Accusation of sexual harassment against Stringer throws mayoral left lane into disarray

New York City Comptroller and mayoral candidate Scott Stringer
New York City Comptroller and mayoral candidate Scott Stringer
lev radin/Shutterstock
New York City Comptroller and mayoral candidate Scott Stringer at a rally for his campaign on April 24.

Accusation of sexual harassment against Stringer throws mayoral left lane into disarray

Jean Kim, a lobbyist and former volunteer on Stringer’s unsuccessful 2001 campaign for New York City public advocate, alleged that he subjected her to sexual harassment and abuse.
April 28, 2021

Lagging behind Andrew Yang and Brooklyn Borough President Eric Adams in the polls, but flush with campaign cash and progressive endorsements, New York City Comptroller Scott Stringer seemed to have a shot at winning the race to be the next New York City mayor – but only if the two months before the June 22 Democratic primary went perfectly for him. And the very first thing that had to go right would be consolidating support in the field’s left lane against the two moderate front-runners.

Then, on Wednesday, Jean Kim, a lobbyist and former volunteer on Stringer’s unsuccessful 2001 campaign for New York City public advocate, alleged that he subjected her to sexual harassment and abuse. Stringer denies the allegations, which include groping and repeated unwanted sexual propositions, but their existence will make it much more difficult for Stringer to claim the mantle as the progressive choice for New York City voters.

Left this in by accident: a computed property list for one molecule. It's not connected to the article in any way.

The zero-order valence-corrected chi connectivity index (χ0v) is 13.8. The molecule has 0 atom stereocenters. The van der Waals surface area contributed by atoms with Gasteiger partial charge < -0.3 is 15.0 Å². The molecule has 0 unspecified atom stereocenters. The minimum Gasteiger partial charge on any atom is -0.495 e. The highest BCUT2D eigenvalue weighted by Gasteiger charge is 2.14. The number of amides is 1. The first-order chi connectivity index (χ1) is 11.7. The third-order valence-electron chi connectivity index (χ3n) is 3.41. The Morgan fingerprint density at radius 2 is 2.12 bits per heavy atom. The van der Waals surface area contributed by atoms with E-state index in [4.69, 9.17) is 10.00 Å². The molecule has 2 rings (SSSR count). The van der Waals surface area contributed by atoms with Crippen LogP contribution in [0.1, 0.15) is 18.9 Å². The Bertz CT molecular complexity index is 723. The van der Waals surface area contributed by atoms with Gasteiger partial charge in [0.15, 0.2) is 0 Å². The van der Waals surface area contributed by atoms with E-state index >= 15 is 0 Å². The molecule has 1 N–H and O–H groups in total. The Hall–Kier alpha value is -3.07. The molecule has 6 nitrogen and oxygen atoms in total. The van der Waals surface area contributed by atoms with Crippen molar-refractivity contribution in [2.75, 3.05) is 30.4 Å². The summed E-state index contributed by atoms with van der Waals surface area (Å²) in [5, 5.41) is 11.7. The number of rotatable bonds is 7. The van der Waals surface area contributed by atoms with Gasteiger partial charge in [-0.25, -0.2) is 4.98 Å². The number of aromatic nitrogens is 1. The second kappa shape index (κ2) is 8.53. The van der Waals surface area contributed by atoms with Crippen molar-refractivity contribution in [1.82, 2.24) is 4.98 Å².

Stringer already faced a challenge: As a lifelong politico, and a white man in a city long overdue and increasingly yearning for a woman mayor and the first person of color to serve as mayor since David Dinkins, it was going to be hard for him to excite young progressives. 

His plan for solving that problem – winning the endorsements of a cadre of young, progressive elected officials, many of them women and people of color – was immediately thrown into doubt. On Wednesday afternoon, one of Stringer’s earliest and most vocal endorsers, state Sen. Jessica Ramos from Queens, pulled her support. “We need a leader who can rise to meet the moment and will not be distracted by scandals as our city continues to make its way towards recovery,” she wrote in a statement. She did not immediately endorse another mayoral candidate.

This may mean that the left has lost its last, best hope of staving off a centrist in City Hall, or it might mean that this is just the opportunity Stringer’s main competitors for the mantle of progressive standard bearer – Maya Wiley, the former counsel to New York City Mayor Bill de Blasio and former nonprofit executive Dianne Morales – needed to break out. 

Both Wiley and Morales issued statements in support of Kim coming forward, but unlike other leading mayoral contenders, such as former Housing Commissioner Shaun Donovan and former Sanitation Commissioner Kathryn Garcia, did not call on Stringer to end his run. “Scott Stringer should stand by his own policy of zero tolerance for sexual harassment and drop out of the mayoral race,” Garcia said in a statement.

Ramos was just one of many Stringer supporters put in a difficult position by Kim’s accusation. State Sens. Alessandra Biaggi and Julia Salazar and Assembly Member Yuh-Line Niou issued a statement saying they believe survivors, and “demand accountability accordingly.” Ramos, Niou, Biaggi and Salazar have all been among Gov. Andrew Cuomo’s toughest critics and have called for the governor’s resignation amid mounting scandals, including multiple accusations of sexual abuse and sexual harassment. Stringer himself called on Cuomo to resign last month, following multiple accusations of harassment.